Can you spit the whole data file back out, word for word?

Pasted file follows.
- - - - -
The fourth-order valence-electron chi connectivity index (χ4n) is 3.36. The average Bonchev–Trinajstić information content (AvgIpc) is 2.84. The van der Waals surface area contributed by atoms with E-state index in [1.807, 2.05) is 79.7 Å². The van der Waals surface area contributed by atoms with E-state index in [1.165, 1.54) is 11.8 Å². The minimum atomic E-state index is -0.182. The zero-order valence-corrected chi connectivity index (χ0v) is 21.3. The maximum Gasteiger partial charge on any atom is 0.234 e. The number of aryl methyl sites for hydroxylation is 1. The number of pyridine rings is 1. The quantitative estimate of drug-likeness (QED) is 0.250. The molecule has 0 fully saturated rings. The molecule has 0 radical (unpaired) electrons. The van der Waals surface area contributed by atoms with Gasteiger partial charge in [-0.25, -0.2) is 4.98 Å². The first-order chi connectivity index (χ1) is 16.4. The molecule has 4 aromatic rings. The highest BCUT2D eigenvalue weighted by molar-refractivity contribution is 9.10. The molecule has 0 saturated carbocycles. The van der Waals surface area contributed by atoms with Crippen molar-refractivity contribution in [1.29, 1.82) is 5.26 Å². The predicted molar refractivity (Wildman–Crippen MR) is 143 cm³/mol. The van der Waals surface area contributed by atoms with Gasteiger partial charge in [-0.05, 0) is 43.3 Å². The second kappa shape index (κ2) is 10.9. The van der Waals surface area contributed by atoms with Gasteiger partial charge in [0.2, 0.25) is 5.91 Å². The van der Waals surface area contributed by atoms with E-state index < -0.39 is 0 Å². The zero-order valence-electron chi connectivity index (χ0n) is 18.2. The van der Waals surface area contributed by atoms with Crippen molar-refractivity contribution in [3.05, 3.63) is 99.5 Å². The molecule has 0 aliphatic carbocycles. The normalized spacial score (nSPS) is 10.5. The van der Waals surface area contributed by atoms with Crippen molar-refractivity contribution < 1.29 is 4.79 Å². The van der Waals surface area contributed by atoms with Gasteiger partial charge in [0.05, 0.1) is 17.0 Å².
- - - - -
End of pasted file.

The fourth-order valence-electron chi connectivity index (χ4n) is 3.36. The average Bonchev–Trinajstić information content (AvgIpc) is 2.84. The van der Waals surface area contributed by atoms with E-state index in [1.807, 2.05) is 79.7 Å². The van der Waals surface area contributed by atoms with E-state index in [1.165, 1.54) is 11.8 Å². The minimum atomic E-state index is -0.182. The zero-order valence-corrected chi connectivity index (χ0v) is 21.3. The maximum Gasteiger partial charge on any atom is 0.234 e. The number of aryl methyl sites for hydroxylation is 1. The number of pyridine rings is 1. The quantitative estimate of drug-likeness (QED) is 0.250. The molecule has 0 fully saturated rings. The molecule has 0 radical (unpaired) electrons. The van der Waals surface area contributed by atoms with Gasteiger partial charge in [-0.25, -0.2) is 4.98 Å². The first-order chi connectivity index (χ1) is 16.4. The molecule has 4 aromatic rings. The highest BCUT2D eigenvalue weighted by molar-refractivity contribution is 9.10. The molecule has 0 saturated carbocycles. The van der Waals surface area contributed by atoms with Crippen molar-refractivity contribution in [1.29, 1.82) is 5.26 Å². The predicted molar refractivity (Wildman–Crippen MR) is 143 cm³/mol. The van der Waals surface area contributed by atoms with Gasteiger partial charge in [-0.05, 0) is 43.3 Å². The second kappa shape index (κ2) is 10.9. The van der Waals surface area contributed by atoms with Gasteiger partial charge in [0.2, 0.25) is 5.91 Å². The van der Waals surface area contributed by atoms with E-state index < -0.39 is 0 Å². The zero-order valence-electron chi connectivity index (χ0n) is 18.2. The van der Waals surface area contributed by atoms with Crippen molar-refractivity contribution in [3.05, 3.63) is 99.5 Å². The molecule has 0 aliphatic carbocycles. The normalized spacial score (nSPS) is 10.5. The van der Waals surface area contributed by atoms with Crippen molar-refractivity contribution < 1.29 is 4.79 Å². The van der Waals surface area contributed by atoms with Gasteiger partial charge in [0.05, 0.1) is 17.0 Å².